• In some cases, a portion of those remedies (usually monetary damages) go to the attorney to pay their fees (e.g., contingency fees). 
  • The location of the matter: The location of where the breach of contract case or negotiation takes place can also affect the cost of a lawyer. This is because some states have statutes that automatically award attorneys’ fees to the prevailing party. For example, a party who breaches a contract in Texas and loses their case will be required to pay the attorney fees of the non-breaching party in accordance with Texas state law.
    • Thus depending on the state and the outcome of a case, an individual may not have to pay their lawyer at all or may only need to pay a minimal amount. 

Should I Talk to a Lawyer About My Breach of Contract Case?

Not every breach of contract matter requires the assistance of an attorney or the intervention of a court. However, if the contract involves something that is of great value, such as the purchase or sale of a corporation, then you should strongly consider contacting a local contract lawyer for further legal guidance.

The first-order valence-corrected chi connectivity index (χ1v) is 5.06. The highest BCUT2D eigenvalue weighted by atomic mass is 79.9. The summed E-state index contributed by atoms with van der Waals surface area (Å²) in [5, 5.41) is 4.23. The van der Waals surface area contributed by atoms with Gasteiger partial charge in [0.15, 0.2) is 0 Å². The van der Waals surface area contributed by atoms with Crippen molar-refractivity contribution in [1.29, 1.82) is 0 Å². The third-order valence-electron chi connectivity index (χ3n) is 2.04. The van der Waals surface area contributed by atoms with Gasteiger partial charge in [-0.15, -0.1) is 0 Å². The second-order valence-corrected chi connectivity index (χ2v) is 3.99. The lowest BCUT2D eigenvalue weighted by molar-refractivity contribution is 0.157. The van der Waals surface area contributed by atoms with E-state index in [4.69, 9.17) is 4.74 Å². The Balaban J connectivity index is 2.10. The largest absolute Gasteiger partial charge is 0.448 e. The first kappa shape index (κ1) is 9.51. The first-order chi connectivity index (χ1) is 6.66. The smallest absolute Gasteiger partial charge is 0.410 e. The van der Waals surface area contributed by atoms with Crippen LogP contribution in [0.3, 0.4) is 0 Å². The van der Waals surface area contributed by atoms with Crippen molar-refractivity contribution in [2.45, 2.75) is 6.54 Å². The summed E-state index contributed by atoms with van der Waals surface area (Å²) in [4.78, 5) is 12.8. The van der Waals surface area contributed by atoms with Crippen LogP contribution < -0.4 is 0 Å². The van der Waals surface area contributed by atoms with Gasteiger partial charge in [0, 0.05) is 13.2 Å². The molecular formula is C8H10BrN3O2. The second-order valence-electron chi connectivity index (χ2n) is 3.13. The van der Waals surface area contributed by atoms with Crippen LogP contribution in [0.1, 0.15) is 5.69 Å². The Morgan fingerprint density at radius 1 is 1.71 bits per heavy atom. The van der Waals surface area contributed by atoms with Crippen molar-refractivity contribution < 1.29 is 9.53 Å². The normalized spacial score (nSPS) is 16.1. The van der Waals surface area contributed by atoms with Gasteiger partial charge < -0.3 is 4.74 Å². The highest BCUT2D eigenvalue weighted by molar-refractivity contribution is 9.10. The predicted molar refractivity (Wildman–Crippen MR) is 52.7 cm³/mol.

An experienced contract lawyer can assist you in drafting, editing, reviewing, and negotiating the terms of your contract. This can help to minimize the risks involved when entering a contract and may potentially prevent a legal dispute from arising over the terms of the contract in the future. 

In addition, if you are being sued or want to sue for breach of contract, a contract lawyer can help you prepare and file your case. Your lawyer will also be able to determine whether any defenses or remedies are available, predict the possible outcomes of your case, and provide representation in court or during settlement negotiations.